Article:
Blitz baby: I like reading other people... - Lung Conditions C...

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Blitz baby

Alberta56 profile image
99 Replies

I like reading other people's reminiscences, so I hope mine will amuse some of you. Please don't bother to read them if you are only interested in medical matters. Anyway here goes, starting right at the beginning.

It was March 1941. The sirens had sounded, and the bombers were passing overhead when my mum told my dad that the baby was coming. My dad walked in the dark to the nearby nurses' home, where they had booked a nurse to oversee the delivery. Dad and the nurse walked back- always a slightly dangerous business with our night fighters and ack- ack shooting at the bombers. ( My elder brother amassed a fine collection of spent ammo from these raids.) Then the nurse stayed with my mum all night and nothing happened. Next morning my dad went off to work. (Bricklayers did not get paid in those days if they did not work.) He hurried home at lunch time- and found my mum eating an egg which the nurse had cooked. Off to work in the afternoon and back quickly at tea- time. Still no baby. Eventually the nurse told him he'd have to fetch the doctor. So father walked down to the doctor's surgery, where a lot of hopeful patients were waiting. When he explained his errand the doctor was not best pleased, but he picked up his bag and shouted into the waiting room that he would not be back that evening. 'They'll still wait', he told my dad. Back at the house the doctor got out his trusty forceps and helped my rather small mother deliver 9lb. me.

According to my parents the doctor was not a happy bunny because he had sent his wife into the country to escape the bombing and was looking forward to a night of sin with his receptionist. I remember him as a large and rather abrupt Scotsman, whose vaccinations were fierce and painful.😂😂 Nothing to do with me messing up his evening?

99 Replies
sassy59 profile image
sassy59

A brilliant, if somewhat scary, beginning Alberta. I loved your story. Our daughter weighed 9lb 8oz at birth but arrived within 2 hours. She herself had her eldest son quickly and he was born weighing 9lb 6oz. I’m pleased the doctor went to help your mother and you arrived safely. His amorous ways had to wait. Xxx❤️😘

Alberta56 profile image
Alberta56 in reply to sassy59

Poor doctor. He must have been sex starved. 😂😂😂

sassy59 profile image
sassy59 in reply to Alberta56

Served him right 😂😂👍

Tykelady profile image
Tykelady

We are close in age and I enjoy reading stories of past events. To be honest I remember them more than I remember yesterday's lunch. I joined primarily for medical advice but was surprised to find how long many of us had survived with these ailments.x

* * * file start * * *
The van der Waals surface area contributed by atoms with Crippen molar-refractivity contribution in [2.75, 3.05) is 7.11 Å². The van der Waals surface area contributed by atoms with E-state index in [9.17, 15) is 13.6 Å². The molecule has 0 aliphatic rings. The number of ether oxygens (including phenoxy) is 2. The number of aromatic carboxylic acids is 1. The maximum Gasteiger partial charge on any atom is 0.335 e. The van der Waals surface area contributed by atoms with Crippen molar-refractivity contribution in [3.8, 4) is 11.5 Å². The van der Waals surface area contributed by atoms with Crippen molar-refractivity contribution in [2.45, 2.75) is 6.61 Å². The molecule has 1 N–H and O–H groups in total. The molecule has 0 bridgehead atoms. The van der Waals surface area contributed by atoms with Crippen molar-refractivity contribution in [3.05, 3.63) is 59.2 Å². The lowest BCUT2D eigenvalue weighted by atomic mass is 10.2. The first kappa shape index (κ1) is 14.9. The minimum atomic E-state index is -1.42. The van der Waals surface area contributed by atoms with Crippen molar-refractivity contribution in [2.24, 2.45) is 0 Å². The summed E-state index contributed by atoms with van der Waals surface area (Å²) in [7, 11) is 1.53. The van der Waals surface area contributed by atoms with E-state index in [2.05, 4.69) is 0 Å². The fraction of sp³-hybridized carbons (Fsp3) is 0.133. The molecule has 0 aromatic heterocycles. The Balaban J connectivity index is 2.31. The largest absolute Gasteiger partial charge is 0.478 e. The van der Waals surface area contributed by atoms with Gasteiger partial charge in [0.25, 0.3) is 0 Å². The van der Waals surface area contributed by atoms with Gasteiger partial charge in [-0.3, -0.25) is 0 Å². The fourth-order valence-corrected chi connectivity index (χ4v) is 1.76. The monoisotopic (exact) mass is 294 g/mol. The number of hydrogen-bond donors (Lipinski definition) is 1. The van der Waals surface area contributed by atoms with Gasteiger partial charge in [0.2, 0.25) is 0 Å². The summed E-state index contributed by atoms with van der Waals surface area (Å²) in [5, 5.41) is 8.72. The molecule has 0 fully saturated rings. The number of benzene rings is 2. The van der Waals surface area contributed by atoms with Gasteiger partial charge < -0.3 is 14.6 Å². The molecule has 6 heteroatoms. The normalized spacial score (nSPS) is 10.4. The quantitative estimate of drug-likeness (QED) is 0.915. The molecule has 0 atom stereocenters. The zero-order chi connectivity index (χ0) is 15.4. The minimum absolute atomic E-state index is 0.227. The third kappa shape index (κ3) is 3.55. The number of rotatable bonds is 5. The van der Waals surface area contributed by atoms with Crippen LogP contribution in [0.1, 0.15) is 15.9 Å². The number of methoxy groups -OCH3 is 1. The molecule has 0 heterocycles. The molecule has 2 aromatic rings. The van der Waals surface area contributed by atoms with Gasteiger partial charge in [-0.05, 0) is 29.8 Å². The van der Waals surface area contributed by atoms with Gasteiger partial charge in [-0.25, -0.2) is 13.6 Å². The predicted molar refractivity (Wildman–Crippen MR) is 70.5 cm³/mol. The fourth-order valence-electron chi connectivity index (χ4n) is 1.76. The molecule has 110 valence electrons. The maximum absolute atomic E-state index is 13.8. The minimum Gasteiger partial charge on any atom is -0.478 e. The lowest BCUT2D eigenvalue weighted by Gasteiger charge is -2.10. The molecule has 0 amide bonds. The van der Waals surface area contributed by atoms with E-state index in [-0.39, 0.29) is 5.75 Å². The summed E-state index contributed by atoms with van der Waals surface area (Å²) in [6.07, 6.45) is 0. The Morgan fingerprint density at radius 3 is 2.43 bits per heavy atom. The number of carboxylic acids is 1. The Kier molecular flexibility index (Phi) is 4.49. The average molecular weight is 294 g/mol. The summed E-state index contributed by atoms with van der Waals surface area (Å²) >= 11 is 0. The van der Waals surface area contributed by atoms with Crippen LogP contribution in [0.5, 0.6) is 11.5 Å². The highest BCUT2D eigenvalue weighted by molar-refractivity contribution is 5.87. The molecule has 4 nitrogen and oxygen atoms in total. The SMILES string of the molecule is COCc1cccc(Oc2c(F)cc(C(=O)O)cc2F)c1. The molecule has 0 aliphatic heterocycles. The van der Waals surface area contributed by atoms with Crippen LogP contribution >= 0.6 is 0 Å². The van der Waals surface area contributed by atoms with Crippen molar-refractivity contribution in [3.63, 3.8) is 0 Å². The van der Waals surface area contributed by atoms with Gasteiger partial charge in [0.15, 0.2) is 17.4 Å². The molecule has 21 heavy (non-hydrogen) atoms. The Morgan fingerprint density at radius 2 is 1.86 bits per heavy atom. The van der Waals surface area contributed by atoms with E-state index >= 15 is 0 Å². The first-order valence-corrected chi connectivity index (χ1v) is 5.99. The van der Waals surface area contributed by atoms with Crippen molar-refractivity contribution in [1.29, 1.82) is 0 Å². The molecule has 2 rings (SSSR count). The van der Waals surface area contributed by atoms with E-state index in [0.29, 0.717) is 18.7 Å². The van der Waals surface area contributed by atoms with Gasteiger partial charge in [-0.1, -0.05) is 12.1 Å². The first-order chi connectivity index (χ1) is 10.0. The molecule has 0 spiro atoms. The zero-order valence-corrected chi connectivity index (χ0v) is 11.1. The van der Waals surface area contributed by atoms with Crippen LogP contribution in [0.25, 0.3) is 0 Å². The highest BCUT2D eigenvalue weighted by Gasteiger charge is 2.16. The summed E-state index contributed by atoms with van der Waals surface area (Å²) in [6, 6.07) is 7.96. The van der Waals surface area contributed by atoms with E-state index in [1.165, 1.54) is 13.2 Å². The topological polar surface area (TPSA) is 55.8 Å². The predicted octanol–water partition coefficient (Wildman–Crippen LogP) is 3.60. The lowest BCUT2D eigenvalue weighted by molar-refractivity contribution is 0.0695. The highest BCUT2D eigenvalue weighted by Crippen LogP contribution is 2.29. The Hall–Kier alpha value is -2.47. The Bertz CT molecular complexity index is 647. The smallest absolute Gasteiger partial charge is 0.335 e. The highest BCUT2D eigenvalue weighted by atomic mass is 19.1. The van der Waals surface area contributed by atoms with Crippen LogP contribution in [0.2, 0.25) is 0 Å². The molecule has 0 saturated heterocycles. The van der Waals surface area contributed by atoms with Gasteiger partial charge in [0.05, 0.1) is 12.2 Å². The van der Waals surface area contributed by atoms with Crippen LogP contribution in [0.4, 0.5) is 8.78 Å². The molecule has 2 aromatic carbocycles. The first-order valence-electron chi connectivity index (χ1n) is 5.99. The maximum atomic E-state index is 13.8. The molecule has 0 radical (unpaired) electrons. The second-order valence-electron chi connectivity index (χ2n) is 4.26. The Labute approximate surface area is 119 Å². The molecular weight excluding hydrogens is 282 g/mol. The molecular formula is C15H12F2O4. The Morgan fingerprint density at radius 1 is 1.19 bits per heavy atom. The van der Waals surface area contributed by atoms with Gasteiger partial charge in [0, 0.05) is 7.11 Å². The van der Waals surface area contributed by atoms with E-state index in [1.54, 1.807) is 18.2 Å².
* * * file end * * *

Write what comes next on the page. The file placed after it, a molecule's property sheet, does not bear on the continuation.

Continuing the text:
Alberta56 profile image
Alberta56 in reply to Tykelady

I didn't start getting ailments until I was in my 70ies. I'm still cross about that.

Patk1 profile image
Patk1 in reply to Alberta56

Crikey! Uv been lucky x

Morrison10 profile image
Morrison10 in reply to Alberta56

sorry my reply diverted from your story. All I know about my birth was that it was at small hospital, Loveday Street, Birmingham. mother wouldn’t talk about it, so think might have been difficult. I have a broken disformed big toe, always been so, think damaged when being delivered. Jean x

leo60 profile image
leo60 in reply to Morrison10

I have a scar above my left eye and was so bruised they wouldn't let mum see me for a few days! Things were different ....... xx

Morrison10 profile image
Morrison10 in reply to leo60

Sorry have scar, and your poor mum not allowed to see you. Hope other bruises didn’t have adverse result. Yes things were different years ago. Didn’t change very quickly, my oldest child was born in 1966 in small specialist hospital run entirely by women. My husband wasn’t allowed into entrance hall even. The care and attention was very good, and I felt in safe hands. After she was born during night I was put into own small room to sleep. Next morning nurse brought me drink, asked me if could hear baby crying, told that was my daughter who hadn’t stopped, but they couldn’t find out why!

Alberta56 profile image
Alberta56 in reply to leo60

My goodness- that sounds dreadful, for you and your mum.xx

Alberta56 profile image
Alberta56 in reply to Morrison10

gosh. I was lucky.

Patk1 profile image
Patk1

Great story of yr arrival and the times, and the drs life.enjoyed reading it.thanku xxx

Alberta56 profile image
Alberta56 in reply to Patk1

Thank you.

Nula2 profile image
Nula2